About the University of Veterinary Medicine, Vienna
The University of Veterinary Medicine, Vienna in Austria is one of the leading academic and research institutions in the field of Veterinary Sciences in Europe. About 1,300 employees and 2,300 students work on the campus in the north of Vienna which also houses five university clinics and various research sites. Outside of Vienna the university operates Teaching and Research Farms. http://www.vetmeduni.ac.at

Scientific Contact:
Tom Grunert
Institute of Microbiology
University of Veterinary Medicine Vienna (Vetmeduni Vienna)
T +43 1 25077-2469
tom.grunert@vetmeduni.ac.at

Released by:
Georg Mair
Science Communication / Corporate Communications
University of Veterinary Medicine Vienna (Vetmeduni Vienna)
T +43 1 25077-1165
georg.mair@vetmeduni.ac.at

Weitere Informationen:

http://www.vetmeduni.ac.at/en/infoservice/presseinformation/press-releases-2017/...

Mag.rer.nat Georg Mair | idw - Informationsdienst Wissenschaft

Further reports about: Veterinary Medicine bacteria mucosa pain relief salicylic acid

More articles from Life Sciences:

nachricht Flow of cerebrospinal fluid regulates neural stem cell division
22.05.2018 | Helmholtz Zentrum München - Deutsches Forschungszentrum für Gesundheit und Umwelt

nachricht Chemists at FAU successfully demonstrate imine hydrogenation with inexpensive main group metal
22.05.2018 | Friedrich-Alexander-Universität Erlangen-Nürnberg

All articles from Life Sciences >>>

The most recent press releases about innovation >>>

Die letzten 5 Focus-News des innovations-reports im Überblick:

Im Focus: Explanation for puzzling quantum oscillations has been found

So-called quantum many-body scars allow quantum systems to stay out of equilibrium much longer, explaining experiment | Study published in Nature Physics

Recently, researchers from Harvard and MIT succeeded in trapping a record 53 atoms and individually controlling their quantum state, realizing what is called a...

Im Focus: Dozens of binaries from Milky Way's globular clusters could be detectable by LISA

Next-generation gravitational wave detector in space will complement LIGO on Earth

The historic first detection of gravitational waves from colliding black holes far outside our galaxy opened a new window to understanding the universe. A...

Im Focus: Entangled atoms shine in unison

A team led by Austrian experimental physicist Rainer Blatt has succeeded in characterizing the quantum entanglement of two spatially separated atoms by observing their light emission. This fundamental demonstration could lead to the development of highly sensitive optical gradiometers for the precise measurement of the gravitational field or the earth's magnetic field.

The age of quantum technology has long been heralded. Decades of research into the quantum world have led to the development of methods that make it possible...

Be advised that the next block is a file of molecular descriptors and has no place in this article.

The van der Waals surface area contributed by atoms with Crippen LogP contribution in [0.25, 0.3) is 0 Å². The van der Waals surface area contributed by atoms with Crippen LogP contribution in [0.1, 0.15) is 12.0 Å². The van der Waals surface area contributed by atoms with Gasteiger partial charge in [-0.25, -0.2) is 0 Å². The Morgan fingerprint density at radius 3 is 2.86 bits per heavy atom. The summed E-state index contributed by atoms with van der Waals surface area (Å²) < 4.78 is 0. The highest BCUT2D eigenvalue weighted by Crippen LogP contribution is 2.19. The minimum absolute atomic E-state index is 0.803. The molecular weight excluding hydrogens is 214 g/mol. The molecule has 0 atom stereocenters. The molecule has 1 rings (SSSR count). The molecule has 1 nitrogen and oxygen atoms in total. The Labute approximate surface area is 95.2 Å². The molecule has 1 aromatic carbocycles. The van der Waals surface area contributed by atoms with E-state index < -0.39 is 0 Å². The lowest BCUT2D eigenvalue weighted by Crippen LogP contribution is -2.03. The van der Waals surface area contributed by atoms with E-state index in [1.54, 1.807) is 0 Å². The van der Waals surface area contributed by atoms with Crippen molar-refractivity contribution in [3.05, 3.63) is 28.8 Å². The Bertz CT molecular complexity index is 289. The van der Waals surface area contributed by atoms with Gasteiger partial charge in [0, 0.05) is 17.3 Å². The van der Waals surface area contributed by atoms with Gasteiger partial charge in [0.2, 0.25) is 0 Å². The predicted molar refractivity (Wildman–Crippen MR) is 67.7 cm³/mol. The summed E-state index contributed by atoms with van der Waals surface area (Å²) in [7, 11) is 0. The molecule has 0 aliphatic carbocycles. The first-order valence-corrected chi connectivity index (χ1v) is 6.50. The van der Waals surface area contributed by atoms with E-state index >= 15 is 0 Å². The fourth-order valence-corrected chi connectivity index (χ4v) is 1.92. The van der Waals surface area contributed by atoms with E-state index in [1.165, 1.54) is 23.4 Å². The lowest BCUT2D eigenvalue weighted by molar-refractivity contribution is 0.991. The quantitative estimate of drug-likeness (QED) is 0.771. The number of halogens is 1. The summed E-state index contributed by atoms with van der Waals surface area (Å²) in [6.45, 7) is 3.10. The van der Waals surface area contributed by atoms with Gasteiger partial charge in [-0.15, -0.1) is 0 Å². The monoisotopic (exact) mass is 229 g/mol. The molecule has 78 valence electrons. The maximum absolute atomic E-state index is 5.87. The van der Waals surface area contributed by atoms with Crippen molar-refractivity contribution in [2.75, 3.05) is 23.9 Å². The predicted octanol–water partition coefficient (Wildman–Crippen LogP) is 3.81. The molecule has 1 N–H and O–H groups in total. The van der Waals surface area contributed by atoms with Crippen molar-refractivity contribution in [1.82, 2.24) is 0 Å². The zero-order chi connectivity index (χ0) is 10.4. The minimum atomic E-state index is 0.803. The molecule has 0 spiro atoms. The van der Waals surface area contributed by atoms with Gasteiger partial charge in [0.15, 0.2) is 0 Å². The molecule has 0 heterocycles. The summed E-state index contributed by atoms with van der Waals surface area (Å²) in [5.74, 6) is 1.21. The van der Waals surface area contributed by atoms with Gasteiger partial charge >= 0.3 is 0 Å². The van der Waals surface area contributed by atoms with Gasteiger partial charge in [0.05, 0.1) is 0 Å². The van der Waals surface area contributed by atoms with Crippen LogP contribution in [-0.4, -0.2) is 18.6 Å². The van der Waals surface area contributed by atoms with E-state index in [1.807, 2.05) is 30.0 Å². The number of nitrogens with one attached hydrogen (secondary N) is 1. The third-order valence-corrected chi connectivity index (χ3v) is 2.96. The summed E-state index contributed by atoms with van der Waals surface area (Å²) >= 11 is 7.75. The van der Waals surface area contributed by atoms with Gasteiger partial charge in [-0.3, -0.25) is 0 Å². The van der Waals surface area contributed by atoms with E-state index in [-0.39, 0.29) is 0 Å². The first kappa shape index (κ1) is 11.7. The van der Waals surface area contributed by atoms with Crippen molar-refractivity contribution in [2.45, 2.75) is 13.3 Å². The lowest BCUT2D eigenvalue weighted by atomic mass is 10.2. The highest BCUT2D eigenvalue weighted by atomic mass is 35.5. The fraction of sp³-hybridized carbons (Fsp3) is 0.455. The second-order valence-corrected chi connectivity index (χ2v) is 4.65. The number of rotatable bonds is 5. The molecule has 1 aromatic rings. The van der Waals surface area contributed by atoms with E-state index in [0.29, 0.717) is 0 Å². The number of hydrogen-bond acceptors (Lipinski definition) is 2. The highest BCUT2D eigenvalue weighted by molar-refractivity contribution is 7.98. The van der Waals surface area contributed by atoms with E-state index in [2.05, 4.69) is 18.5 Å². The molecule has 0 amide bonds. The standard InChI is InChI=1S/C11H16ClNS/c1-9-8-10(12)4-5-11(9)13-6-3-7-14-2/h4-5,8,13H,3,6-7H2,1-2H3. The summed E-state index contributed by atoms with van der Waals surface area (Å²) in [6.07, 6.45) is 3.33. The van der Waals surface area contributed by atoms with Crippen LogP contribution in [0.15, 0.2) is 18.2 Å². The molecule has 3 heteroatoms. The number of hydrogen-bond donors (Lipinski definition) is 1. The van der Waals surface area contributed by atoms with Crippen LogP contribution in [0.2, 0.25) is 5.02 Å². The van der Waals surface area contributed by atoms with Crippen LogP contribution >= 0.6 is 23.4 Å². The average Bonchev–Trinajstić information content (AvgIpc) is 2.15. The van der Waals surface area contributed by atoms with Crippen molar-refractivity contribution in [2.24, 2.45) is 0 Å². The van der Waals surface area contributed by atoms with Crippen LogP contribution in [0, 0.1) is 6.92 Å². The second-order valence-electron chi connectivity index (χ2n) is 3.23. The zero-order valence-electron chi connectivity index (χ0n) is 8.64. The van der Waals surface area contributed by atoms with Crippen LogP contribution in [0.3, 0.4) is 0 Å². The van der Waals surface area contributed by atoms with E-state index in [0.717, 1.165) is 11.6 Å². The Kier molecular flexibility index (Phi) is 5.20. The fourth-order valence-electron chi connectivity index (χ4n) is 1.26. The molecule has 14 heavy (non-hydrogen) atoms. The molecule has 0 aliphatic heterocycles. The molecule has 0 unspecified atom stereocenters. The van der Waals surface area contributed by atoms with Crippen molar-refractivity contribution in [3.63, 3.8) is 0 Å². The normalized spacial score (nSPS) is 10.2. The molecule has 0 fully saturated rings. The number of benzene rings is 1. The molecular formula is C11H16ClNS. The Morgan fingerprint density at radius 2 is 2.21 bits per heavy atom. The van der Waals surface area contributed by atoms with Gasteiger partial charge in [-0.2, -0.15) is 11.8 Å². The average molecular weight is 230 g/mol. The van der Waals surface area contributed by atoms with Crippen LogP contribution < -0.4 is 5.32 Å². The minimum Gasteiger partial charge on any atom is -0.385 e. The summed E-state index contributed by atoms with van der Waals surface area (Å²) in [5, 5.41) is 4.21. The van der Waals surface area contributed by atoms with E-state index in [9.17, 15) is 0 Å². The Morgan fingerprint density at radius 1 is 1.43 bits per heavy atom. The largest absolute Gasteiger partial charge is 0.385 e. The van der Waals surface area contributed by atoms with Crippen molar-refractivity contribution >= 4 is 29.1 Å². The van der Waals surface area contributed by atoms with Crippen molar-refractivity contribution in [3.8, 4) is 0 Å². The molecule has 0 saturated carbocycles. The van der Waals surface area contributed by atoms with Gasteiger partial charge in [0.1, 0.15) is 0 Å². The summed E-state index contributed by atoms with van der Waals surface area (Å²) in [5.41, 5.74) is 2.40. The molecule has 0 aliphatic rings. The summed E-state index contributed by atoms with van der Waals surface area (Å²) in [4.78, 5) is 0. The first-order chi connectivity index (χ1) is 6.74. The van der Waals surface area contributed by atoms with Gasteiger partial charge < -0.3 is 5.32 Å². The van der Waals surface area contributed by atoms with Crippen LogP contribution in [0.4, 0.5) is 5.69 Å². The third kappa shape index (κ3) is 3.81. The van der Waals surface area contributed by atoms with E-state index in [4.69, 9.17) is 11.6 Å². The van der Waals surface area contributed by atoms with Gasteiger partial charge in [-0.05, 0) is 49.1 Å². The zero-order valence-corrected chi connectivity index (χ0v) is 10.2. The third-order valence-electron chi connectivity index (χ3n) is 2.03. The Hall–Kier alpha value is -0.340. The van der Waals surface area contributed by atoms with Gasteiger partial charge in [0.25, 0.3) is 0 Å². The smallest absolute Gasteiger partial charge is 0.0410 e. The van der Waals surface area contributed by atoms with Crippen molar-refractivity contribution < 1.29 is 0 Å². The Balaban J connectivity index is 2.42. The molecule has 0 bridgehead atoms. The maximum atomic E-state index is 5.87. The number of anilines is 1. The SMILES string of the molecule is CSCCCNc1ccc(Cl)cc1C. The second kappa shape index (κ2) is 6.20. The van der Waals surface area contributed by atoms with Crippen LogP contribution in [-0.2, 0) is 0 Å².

Im Focus: Computer-Designed Customized Regenerative Heart Valves

Cardiovascular tissue engineering aims to treat heart disease with prostheses that grow and regenerate. Now, researchers from the University of Zurich, the Technical University Eindhoven and the Charité Berlin have successfully implanted regenerative heart valves, designed with the aid of computer simulations, into sheep for the first time.

Producing living tissue or organs based on human cells is one of the main research fields in regenerative medicine. Tissue engineering, which involves growing...

Im Focus: Light-induced superconductivity under high pressure

A team of scientists of the Max Planck Institute for the Structure and Dynamics of Matter (MPSD) at the Center for Free-Electron Laser Science in Hamburg investigated optically-induced superconductivity in the alkali-doped fulleride K3C60under high external pressures. This study allowed, on one hand, to uniquely assess the nature of the transient state as a superconducting phase. In addition, it unveiled the possibility to induce superconductivity in K3C60 at temperatures far above the -170 degrees Celsius hypothesized previously, and rather all the way to room temperature. The paper by Cantaluppi et al has been published in Nature Physics.

Unlike ordinary metals, superconductors have the unique capability of transporting electrical currents without any loss. Nowadays, their technological...

All Focus news of the innovation-report >>>

Anzeige

Anzeige

VideoLinks
Industry & Economy
Event News

Save the date: Forum European Neuroscience – 07-11 July 2018 in Berlin, Germany

02.05.2018 | Event News

Invitation to the upcoming "Current Topics in Bioinformatics: Big Data in Genomics and Medicine"

13.04.2018 | Event News

Unique scope of UV LED technologies and applications presented in Berlin: ICULTA-2018

12.04.2018 | Event News

 
Latest News

Supersonic waves may help electronics beat the heat

18.05.2018 | Power and Electrical Engineering

Keeping a Close Eye on Ice Loss

18.05.2018 | Information Technology

CrowdWater: An App for Flood Research

18.05.2018 | Information Technology

VideoLinks
Science & Research
Overview of more VideoLinks >>>